Updated: August 10, 2020 8:38:59 am
They Shall Not Grow Old, a World War II documentary directed by Peter Jackson, is now streaming on Netflix. I am not certain ‘documentary’ is the right word for this 100-minute film as it is not a dry delineation of events that documentaries on World Wars almost invariably are. It is a sort of reinvention of archival footage to present an immersive portrayal of the first of the Great Wars.
This is an extraordinary experience which has rightly earned plaudits around the world. Jackson, best known for directing the Lord of the Rings trilogy, has used modern post-production techniques, both visual and sound, including voice-acting and colourisation to bring alive World War II in all its terrible glory.
As I said, this documentary film is an experience more than anything else. It does not provide any background and assumes you know the basic details of the conflict. If you wish to learn in detail about the war, its context, reasons, and other details, there are other documentaries and books that do this job better. They Shall Not Grow Old is like stealing a glimpse of that era.
There is no narration in the documentary. Instead, actual veterans who served in the war speak in voice-overs as corresponding visuals appear on the screen. For example, when they are describing their travails in the trenches, we look at soldiers struggling to maintain their sanity amid all the muck and loud booms of shell-fire. This heightens the immersion as one gets a tangible sense of what was like fighting in one of the most destructive wars in the history of the earth.
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They Shall Not Grow Old begins with untouched footage with an archaic aspect ratio and fluidly transforms into the reworked footage and a widescreen aspect ratio. The effect is stupefying. The transition will take your breath away. One moment you are watching old, grainy, distorted footage with conversation that’s barely audible, a bit like a Lumiere Brothers movie, and the next moment you are transported into this vivid, detailed world, with striking faces and blockbuster-grade sound effects.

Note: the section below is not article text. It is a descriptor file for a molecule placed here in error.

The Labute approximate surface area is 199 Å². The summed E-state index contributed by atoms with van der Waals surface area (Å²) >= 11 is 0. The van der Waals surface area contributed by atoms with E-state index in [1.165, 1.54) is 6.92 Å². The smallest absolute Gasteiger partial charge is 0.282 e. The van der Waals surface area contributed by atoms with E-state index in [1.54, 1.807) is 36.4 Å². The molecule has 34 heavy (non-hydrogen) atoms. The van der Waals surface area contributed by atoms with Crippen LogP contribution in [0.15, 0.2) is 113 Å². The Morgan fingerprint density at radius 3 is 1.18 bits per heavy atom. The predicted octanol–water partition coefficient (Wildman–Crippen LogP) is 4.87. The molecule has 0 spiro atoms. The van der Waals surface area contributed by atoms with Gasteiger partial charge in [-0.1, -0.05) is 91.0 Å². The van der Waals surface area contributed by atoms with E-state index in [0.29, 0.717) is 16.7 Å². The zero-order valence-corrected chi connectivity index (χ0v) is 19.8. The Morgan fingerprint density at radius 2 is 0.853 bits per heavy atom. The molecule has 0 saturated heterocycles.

Years before 1914, when the Great War broke out, hostilities had been brewing between rival European powers over several matters. But the immediate reason due to which simmering tensions boiled over was the assassination of Archduke Franz Ferdinand of Austria in Sarajevo. It was, as the saying goes, the last straw. Suddenly, the British, French, and their allies were at loggerheads with the Germans, Austro-Hungarians, Ottomans and their allies. Thus began the biggest war the world had ever seen.
The level of immersion of They Shall Not Grow Old can be likened to Sam Mendes’ 1917, one of my favourite war movies, in the sense that it offers an incredibly intimate look into the lives of British soldiers who took part in the conflict; all that joy, a sense of adventure that numerous adolescent soldiers thought war would be, and toil, pain, death and despair it inevitably turned out to be.
With Jackson’s documentary film, everything appears more authentic for the idea that everything we are looking at is real, however enhanced, stays at the back of one’s mind.
They Shall Not Grow Old is a documentary everybody should watch as I believe everyone will find something to like — be its technical achievements or its heart-rending depiction of what soldiers went through in the war. Though there is nothing preachy about it, there are lessons to learn here.
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